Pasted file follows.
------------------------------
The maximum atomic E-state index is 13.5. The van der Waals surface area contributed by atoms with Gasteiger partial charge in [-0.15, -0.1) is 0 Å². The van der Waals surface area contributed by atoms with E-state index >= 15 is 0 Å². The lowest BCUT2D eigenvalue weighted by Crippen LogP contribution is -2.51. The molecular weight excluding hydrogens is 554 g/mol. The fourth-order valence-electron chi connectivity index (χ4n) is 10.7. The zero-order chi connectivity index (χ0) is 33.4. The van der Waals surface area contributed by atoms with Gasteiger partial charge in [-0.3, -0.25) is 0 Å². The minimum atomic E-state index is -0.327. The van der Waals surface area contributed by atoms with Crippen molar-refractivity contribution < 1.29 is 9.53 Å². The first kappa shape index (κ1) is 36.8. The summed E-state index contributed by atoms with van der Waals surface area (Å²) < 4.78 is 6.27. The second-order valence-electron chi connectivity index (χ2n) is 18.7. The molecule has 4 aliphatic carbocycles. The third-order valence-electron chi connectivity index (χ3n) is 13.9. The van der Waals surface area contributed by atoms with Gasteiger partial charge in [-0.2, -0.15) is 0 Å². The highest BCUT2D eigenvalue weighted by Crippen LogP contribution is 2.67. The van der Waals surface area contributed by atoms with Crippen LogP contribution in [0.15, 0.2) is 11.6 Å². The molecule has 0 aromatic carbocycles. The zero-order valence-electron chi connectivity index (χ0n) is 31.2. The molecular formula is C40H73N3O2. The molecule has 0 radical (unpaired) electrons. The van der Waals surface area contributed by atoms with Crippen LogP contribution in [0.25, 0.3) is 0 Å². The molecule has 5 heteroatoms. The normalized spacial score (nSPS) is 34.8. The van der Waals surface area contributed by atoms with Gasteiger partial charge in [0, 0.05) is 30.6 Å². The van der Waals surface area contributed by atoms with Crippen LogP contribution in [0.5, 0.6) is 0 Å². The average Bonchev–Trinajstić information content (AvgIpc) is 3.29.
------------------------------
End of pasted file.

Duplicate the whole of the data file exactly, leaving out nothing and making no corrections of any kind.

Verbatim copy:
The maximum atomic E-state index is 13.5. The van der Waals surface area contributed by atoms with Gasteiger partial charge in [-0.15, -0.1) is 0 Å². The van der Waals surface area contributed by atoms with E-state index >= 15 is 0 Å². The lowest BCUT2D eigenvalue weighted by Crippen LogP contribution is -2.51. The molecular weight excluding hydrogens is 554 g/mol. The fourth-order valence-electron chi connectivity index (χ4n) is 10.7. The zero-order chi connectivity index (χ0) is 33.4. The van der Waals surface area contributed by atoms with Gasteiger partial charge in [-0.3, -0.25) is 0 Å². The minimum atomic E-state index is -0.327. The van der Waals surface area contributed by atoms with Crippen molar-refractivity contribution < 1.29 is 9.53 Å². The first kappa shape index (κ1) is 36.8. The summed E-state index contributed by atoms with van der Waals surface area (Å²) < 4.78 is 6.27. The second-order valence-electron chi connectivity index (χ2n) is 18.7. The molecule has 4 aliphatic carbocycles. The third-order valence-electron chi connectivity index (χ3n) is 13.9. The van der Waals surface area contributed by atoms with Gasteiger partial charge in [-0.2, -0.15) is 0 Å². The highest BCUT2D eigenvalue weighted by Crippen LogP contribution is 2.67. The van der Waals surface area contributed by atoms with Crippen LogP contribution in [0.15, 0.2) is 11.6 Å². The molecule has 0 aromatic carbocycles. The zero-order valence-electron chi connectivity index (χ0n) is 31.2. The molecular formula is C40H73N3O2. The molecule has 0 radical (unpaired) electrons. The van der Waals surface area contributed by atoms with Crippen LogP contribution in [0.25, 0.3) is 0 Å². The molecule has 5 heteroatoms. The normalized spacial score (nSPS) is 34.8. The van der Waals surface area contributed by atoms with Gasteiger partial charge in [0, 0.05) is 30.6 Å². The van der Waals surface area contributed by atoms with Crippen LogP contribution in [0.5, 0.6) is 0 Å². The average Bonchev–Trinajstić information content (AvgIpc) is 3.29.